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Trial by Fire Productivity – The Unexpected

Trial by Fire Productivity – The Unexpected
Hard Disk

    This post is part of the Trial By Fire Productivity series.

    True stability results when presumed order and presumed disorder are balanced. A truly stable system expects the unexpected, is prepared to be disrupted, waits to be transformed.” ~ Tom Robbins

    This wasn’t the entry I expected to post this week.

    Last week the death rattle of my hard drive whirred loudly, and the drive crashed. It happens. I suppose it could have been much worse.

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    But it taught me a few things – first being that any productivity system must have contingencies in place and be “prepared to be disrupted.” This is a lesson I learned several years ago when I lost a good amount of important data, because I wasn’t prepared. So fortunately this time, I was.

    The Backup Plan

    Though I’m not really a pessimist, I sometimes expect the worse. Last week, I was glad that I did. I had all my data backed up in 2 places. I also had my profiles for Thunderbird and Firefox, along with some other tools, backed up as well. That, along with my Web-based tools, allowed me to simply move to a backup machine, and pick up where I left off. All within a few minutes.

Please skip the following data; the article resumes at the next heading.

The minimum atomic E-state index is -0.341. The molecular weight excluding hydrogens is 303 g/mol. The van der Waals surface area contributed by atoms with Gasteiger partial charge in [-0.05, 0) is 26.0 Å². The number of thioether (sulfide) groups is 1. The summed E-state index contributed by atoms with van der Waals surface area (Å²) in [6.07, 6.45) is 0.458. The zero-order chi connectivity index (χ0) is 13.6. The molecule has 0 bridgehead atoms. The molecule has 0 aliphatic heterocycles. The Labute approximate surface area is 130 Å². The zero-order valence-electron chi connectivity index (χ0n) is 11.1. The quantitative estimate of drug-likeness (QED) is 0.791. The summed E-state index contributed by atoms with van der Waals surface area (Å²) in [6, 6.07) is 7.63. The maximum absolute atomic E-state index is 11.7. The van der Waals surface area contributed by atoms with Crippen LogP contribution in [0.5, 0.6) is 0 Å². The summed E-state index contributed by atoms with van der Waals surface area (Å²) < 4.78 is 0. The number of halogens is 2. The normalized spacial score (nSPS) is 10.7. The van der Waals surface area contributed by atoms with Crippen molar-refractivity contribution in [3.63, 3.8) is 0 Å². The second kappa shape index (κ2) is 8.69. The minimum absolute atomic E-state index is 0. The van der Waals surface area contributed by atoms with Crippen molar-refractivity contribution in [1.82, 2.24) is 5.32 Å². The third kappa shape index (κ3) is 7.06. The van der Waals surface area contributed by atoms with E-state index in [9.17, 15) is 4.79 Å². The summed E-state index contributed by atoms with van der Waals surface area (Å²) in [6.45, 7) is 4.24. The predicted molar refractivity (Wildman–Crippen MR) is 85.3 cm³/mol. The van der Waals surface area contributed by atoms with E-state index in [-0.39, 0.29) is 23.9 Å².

Using the free SyncBack utility, I keep all my computers backed up on a server, and 2 external drives. Sometimes I think it’s overkill, but when I heard the familiar click-and-whirr of a dying drive, I didn’t get that sick feeling. I didn’t panic. I had everything backed up.

    Almost everything…

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    The Recovery

    My last backup ran the night before, and the crash happened the next evening. So I had the day’s email and work on the dying drive.

    I grabbed my Ultimate Boot CD and used it to recover my mail files, copying them to a flash drive. Then, when that stopped working, I used an old trick that worked before. I stuck the drive in the freezer.

    Now, this is sometimes considered to be a tech myth, but it’s the second time it’s worked for me. A drive that won’t mount, and is not recognized, suddenly has 15 minutes or so of its life back. I’m not recommending it, for obvious reasons. It will most likely void your warranty, and may screw up the rest of your machine. I’m just saying, though possibly stupid, it worked for me.